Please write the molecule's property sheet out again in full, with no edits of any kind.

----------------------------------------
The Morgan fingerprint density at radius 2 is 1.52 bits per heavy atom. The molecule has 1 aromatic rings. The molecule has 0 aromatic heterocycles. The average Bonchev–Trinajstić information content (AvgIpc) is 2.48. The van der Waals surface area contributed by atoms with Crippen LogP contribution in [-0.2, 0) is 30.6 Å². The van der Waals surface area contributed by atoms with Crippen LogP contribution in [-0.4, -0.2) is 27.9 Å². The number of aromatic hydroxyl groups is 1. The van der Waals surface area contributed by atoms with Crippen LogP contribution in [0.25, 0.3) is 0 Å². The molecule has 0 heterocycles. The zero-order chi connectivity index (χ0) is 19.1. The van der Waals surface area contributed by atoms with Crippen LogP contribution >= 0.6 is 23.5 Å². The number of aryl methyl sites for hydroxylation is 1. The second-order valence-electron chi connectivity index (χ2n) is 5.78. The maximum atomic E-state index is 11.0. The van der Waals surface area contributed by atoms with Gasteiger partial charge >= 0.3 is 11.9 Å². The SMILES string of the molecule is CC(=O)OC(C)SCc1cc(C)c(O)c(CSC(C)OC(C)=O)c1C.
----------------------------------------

The Morgan fingerprint density at radius 2 is 1.52 bits per heavy atom. The molecule has 1 aromatic rings. The molecule has 0 aromatic heterocycles. The average Bonchev–Trinajstić information content (AvgIpc) is 2.48. The van der Waals surface area contributed by atoms with Crippen LogP contribution in [-0.2, 0) is 30.6 Å². The van der Waals surface area contributed by atoms with Crippen LogP contribution in [-0.4, -0.2) is 27.9 Å². The number of aromatic hydroxyl groups is 1. The van der Waals surface area contributed by atoms with Crippen LogP contribution in [0.25, 0.3) is 0 Å². The molecule has 0 heterocycles. The zero-order chi connectivity index (χ0) is 19.1. The van der Waals surface area contributed by atoms with Crippen LogP contribution >= 0.6 is 23.5 Å². The number of aryl methyl sites for hydroxylation is 1. The second-order valence-electron chi connectivity index (χ2n) is 5.78. The maximum atomic E-state index is 11.0. The van der Waals surface area contributed by atoms with Gasteiger partial charge >= 0.3 is 11.9 Å². The SMILES string of the molecule is CC(=O)OC(C)SCc1cc(C)c(O)c(CSC(C)OC(C)=O)c1C.